It has taken five years to create the track. The then-President of DSCSCA, Roger Lavingdale, presented the idea of the track to the City of Greater Geelong council in 2011; and the council accepted a masterplan for the project in 2012.
Since then, there has been close co-operation and consultation between the council and the various community groups with a stake in the lake's future, including DCSCA, which has been involved closely throughout the project.
(Picture: L to R Heath Lavingdale, Doug Carson, Merryn Lavingdale, CoGG City Services Manager Will Tieppo and Drysdale Rotary Club President Caroline Rickard.)
DCSCA Treasurer Doug Carson was one of the speakers at the ceremony; here is what he said:
When I first became involved as a member of the Drysdale Clifton Springs Community Association in 2003, after having moved to the Bellarine in 2000, I was struck by the awareness and passion of a few people, one of them being Roger Lavingdale. He was always looking to put new ideas up for discussion. He was a committee member then, became Vice President in 2005 and 2006 and President in 2007 and 2008 and held those positions very successfully. In the latter part of that time, I was the Association's Secretary and I vividly recall many meetings at his home in Eastwood Court, talking about how to improve the area.
One of these improvements was a walking track around Lake Lorne. Roger became frustrated at the time it seemed to be taking to get the proposal approved, but we just had to wait until all the stakeholders involved agreed on what had to be done. I don’t think anyone really realised just how many stakeholders were involved, and how much planning was needed, e.g. avoiding underground services, dodging trees - the list went on and on. At one stage Roger was heard to mutter, “Give me a bloody bobcat and I’ll put the damn thing in myself!"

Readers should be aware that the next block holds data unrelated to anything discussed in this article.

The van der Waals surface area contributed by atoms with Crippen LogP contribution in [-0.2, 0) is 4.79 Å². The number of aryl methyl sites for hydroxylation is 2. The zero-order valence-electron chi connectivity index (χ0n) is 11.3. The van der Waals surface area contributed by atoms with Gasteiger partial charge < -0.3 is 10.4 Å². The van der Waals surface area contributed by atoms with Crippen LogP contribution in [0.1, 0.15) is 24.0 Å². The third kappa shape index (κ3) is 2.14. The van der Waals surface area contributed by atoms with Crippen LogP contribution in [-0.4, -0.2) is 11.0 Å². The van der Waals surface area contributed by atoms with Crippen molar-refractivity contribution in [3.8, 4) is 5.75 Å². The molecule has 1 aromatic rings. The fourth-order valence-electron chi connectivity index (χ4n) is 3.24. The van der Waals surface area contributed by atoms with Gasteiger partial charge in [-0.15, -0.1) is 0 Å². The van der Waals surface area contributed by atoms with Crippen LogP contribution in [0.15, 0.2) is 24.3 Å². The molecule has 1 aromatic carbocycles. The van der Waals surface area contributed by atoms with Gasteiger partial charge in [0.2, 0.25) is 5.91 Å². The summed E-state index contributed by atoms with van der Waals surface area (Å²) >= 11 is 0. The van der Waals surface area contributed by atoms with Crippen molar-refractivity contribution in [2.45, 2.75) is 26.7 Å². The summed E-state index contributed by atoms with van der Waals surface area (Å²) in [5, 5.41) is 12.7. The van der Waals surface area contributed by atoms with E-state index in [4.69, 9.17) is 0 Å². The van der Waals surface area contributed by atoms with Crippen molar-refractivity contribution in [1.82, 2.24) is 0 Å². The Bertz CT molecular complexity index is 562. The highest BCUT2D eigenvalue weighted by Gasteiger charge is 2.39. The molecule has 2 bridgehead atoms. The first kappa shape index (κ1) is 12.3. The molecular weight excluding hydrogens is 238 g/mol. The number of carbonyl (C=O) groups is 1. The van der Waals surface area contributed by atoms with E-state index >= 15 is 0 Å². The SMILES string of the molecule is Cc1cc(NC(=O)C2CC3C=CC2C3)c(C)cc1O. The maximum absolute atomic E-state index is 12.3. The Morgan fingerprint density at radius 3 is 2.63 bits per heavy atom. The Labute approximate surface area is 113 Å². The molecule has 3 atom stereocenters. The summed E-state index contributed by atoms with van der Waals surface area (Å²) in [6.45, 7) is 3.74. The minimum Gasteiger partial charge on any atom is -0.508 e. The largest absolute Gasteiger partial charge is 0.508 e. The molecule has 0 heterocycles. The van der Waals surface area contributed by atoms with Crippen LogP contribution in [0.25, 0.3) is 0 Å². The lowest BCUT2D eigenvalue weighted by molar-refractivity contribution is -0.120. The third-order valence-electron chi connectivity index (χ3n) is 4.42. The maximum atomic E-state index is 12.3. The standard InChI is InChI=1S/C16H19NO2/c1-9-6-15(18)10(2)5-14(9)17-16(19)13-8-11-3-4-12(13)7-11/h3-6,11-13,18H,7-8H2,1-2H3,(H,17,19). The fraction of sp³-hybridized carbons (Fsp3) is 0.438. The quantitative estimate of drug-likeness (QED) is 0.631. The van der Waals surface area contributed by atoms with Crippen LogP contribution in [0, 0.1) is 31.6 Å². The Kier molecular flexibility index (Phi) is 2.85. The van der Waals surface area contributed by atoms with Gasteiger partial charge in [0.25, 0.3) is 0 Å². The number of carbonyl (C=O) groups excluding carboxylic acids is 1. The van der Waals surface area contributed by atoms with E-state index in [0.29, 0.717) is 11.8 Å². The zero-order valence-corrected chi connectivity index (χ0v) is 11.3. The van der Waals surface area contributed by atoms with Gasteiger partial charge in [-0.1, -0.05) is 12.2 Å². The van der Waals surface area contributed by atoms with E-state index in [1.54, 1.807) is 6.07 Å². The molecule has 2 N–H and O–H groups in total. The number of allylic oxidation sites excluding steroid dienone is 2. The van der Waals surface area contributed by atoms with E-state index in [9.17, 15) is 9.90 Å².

However, people at the City of Greater Geelong persisted in working through all the issues and over the past three years we have seen the gradual construction of the Lake Lorne walking track. It will be a lasting legacy to the memory of our mate Roger Lavingdale. On behalf of the Drysdale / Clifton Springs Community Association, I am very pleased to pay my respects to Roger, and thank Drysdale Rotary Club for initiating this day as we commemorate this track and the seat in his honour.
|It works! Locals try out the new track.|
Lake Lorne - some background
The area known now as Drysdale - and especially the land around its three waterholes - was a favourite wintering place for Wathaurong people. The name Bellarine derives from the Wathaurong word "Bella Wein" ("a place where you lean on your elbow beside a campfire") and is thought to refer specifically to the waterholes. The inland site provided shelter from cold coastal winds and the lakes provided birds, fishes and plants to eat.
Corroborees were held in the area and archaeologists have found large deposits of shells, animal bones and artefacts in and around the waterholes. Wathaurong traditions and heritage are maintained by Wathaurong people living in the area today.
In the 1830s, in the early days of European colonisation of the area , the term "The Waterholes" referred collectively to what are known now separately as Lake Lorne and McLeod's Waterholes.
In 1872, the Bellarine Shire Council named Lake Lorne after the then Governor of Victoria; and the other two lakes became known as McLeod's Waterholes, probably after Dr. Angus McLeod, principal of the Free Presbyterian Church and School and an active participant in local affairs.
It was also in 1872 that the settlement known as Bellarine or West Bellarine was named Drysdale after Anne Drysdale, a local squatter.
Photos - The Voice; historical background - Lynette Willey  The Waterholes: a history of Drysdale on the Bellarine. Bellarine Historical Society.)